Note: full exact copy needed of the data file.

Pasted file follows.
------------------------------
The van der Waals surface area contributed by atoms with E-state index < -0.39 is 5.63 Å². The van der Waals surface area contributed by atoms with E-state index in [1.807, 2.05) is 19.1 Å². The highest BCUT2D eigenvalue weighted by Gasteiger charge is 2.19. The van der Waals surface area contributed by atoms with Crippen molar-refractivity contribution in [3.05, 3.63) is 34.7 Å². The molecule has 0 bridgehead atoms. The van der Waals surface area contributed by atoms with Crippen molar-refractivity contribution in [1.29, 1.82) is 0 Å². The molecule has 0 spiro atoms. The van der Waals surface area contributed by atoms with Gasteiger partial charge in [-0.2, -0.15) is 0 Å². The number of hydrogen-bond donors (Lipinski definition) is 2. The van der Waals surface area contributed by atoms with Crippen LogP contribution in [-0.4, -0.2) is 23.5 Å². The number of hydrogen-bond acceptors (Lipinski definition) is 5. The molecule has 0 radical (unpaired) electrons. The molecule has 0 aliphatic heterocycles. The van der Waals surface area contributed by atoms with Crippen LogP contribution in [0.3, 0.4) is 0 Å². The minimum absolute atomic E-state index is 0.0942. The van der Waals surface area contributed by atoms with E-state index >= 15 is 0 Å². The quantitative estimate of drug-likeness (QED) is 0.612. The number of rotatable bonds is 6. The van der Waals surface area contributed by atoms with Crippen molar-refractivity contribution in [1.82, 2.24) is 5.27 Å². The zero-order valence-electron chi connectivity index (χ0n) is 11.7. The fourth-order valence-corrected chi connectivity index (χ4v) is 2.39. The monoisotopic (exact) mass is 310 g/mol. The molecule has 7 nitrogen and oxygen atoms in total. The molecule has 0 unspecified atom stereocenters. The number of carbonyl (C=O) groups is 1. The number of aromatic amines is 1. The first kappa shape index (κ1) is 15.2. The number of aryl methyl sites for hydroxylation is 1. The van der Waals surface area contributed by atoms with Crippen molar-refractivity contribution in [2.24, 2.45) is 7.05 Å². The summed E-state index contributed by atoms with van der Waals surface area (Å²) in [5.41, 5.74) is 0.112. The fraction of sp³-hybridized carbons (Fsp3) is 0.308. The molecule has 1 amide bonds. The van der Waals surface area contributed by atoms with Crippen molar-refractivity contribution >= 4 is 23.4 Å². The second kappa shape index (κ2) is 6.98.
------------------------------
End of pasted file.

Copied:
The van der Waals surface area contributed by atoms with E-state index < -0.39 is 5.63 Å². The van der Waals surface area contributed by atoms with E-state index in [1.807, 2.05) is 19.1 Å². The highest BCUT2D eigenvalue weighted by Gasteiger charge is 2.19. The van der Waals surface area contributed by atoms with Crippen molar-refractivity contribution in [3.05, 3.63) is 34.7 Å². The molecule has 0 bridgehead atoms. The van der Waals surface area contributed by atoms with Crippen molar-refractivity contribution in [1.29, 1.82) is 0 Å². The molecule has 0 spiro atoms. The van der Waals surface area contributed by atoms with Gasteiger partial charge in [-0.2, -0.15) is 0 Å². The number of hydrogen-bond donors (Lipinski definition) is 2. The van der Waals surface area contributed by atoms with Crippen LogP contribution in [-0.4, -0.2) is 23.5 Å². The number of hydrogen-bond acceptors (Lipinski definition) is 5. The molecule has 0 radical (unpaired) electrons. The molecule has 0 aliphatic heterocycles. The van der Waals surface area contributed by atoms with Crippen LogP contribution in [0.3, 0.4) is 0 Å². The minimum absolute atomic E-state index is 0.0942. The van der Waals surface area contributed by atoms with E-state index >= 15 is 0 Å². The quantitative estimate of drug-likeness (QED) is 0.612. The number of rotatable bonds is 6. The van der Waals surface area contributed by atoms with Crippen molar-refractivity contribution in [1.82, 2.24) is 5.27 Å². The zero-order valence-electron chi connectivity index (χ0n) is 11.7. The fourth-order valence-corrected chi connectivity index (χ4v) is 2.39. The monoisotopic (exact) mass is 310 g/mol. The molecule has 7 nitrogen and oxygen atoms in total. The molecule has 0 unspecified atom stereocenters. The number of carbonyl (C=O) groups is 1. The number of aromatic amines is 1. The first kappa shape index (κ1) is 15.2. The number of aryl methyl sites for hydroxylation is 1. The van der Waals surface area contributed by atoms with Crippen molar-refractivity contribution in [2.24, 2.45) is 7.05 Å². The summed E-state index contributed by atoms with van der Waals surface area (Å²) in [5.41, 5.74) is 0.112. The fraction of sp³-hybridized carbons (Fsp3) is 0.308. The molecule has 1 amide bonds. The van der Waals surface area contributed by atoms with Crippen molar-refractivity contribution >= 4 is 23.4 Å². The second kappa shape index (κ2) is 6.98.